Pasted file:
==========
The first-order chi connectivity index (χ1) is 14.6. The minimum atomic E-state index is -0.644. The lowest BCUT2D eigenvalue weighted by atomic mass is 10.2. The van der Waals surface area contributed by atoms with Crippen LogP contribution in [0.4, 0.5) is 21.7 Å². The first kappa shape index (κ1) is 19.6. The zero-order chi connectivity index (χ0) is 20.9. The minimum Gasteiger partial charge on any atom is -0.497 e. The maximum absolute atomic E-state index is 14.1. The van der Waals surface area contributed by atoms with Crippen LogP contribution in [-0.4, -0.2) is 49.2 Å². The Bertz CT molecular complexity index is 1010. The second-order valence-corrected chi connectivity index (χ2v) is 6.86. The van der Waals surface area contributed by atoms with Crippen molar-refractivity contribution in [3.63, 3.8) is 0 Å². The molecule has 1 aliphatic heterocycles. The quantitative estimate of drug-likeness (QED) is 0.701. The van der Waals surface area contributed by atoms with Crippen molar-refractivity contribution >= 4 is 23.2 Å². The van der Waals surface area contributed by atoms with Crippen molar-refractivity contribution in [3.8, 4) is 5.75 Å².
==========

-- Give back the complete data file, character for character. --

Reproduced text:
The first-order chi connectivity index (χ1) is 14.6. The minimum atomic E-state index is -0.644. The lowest BCUT2D eigenvalue weighted by atomic mass is 10.2. The van der Waals surface area contributed by atoms with Crippen LogP contribution in [0.4, 0.5) is 21.7 Å². The first kappa shape index (κ1) is 19.6. The zero-order chi connectivity index (χ0) is 20.9. The minimum Gasteiger partial charge on any atom is -0.497 e. The maximum absolute atomic E-state index is 14.1. The van der Waals surface area contributed by atoms with Crippen LogP contribution in [-0.4, -0.2) is 49.2 Å². The Bertz CT molecular complexity index is 1010. The second-order valence-corrected chi connectivity index (χ2v) is 6.86. The van der Waals surface area contributed by atoms with Crippen molar-refractivity contribution in [3.63, 3.8) is 0 Å². The molecule has 1 aliphatic heterocycles. The quantitative estimate of drug-likeness (QED) is 0.701. The van der Waals surface area contributed by atoms with Crippen molar-refractivity contribution >= 4 is 23.2 Å². The van der Waals surface area contributed by atoms with Crippen molar-refractivity contribution in [3.8, 4) is 5.75 Å².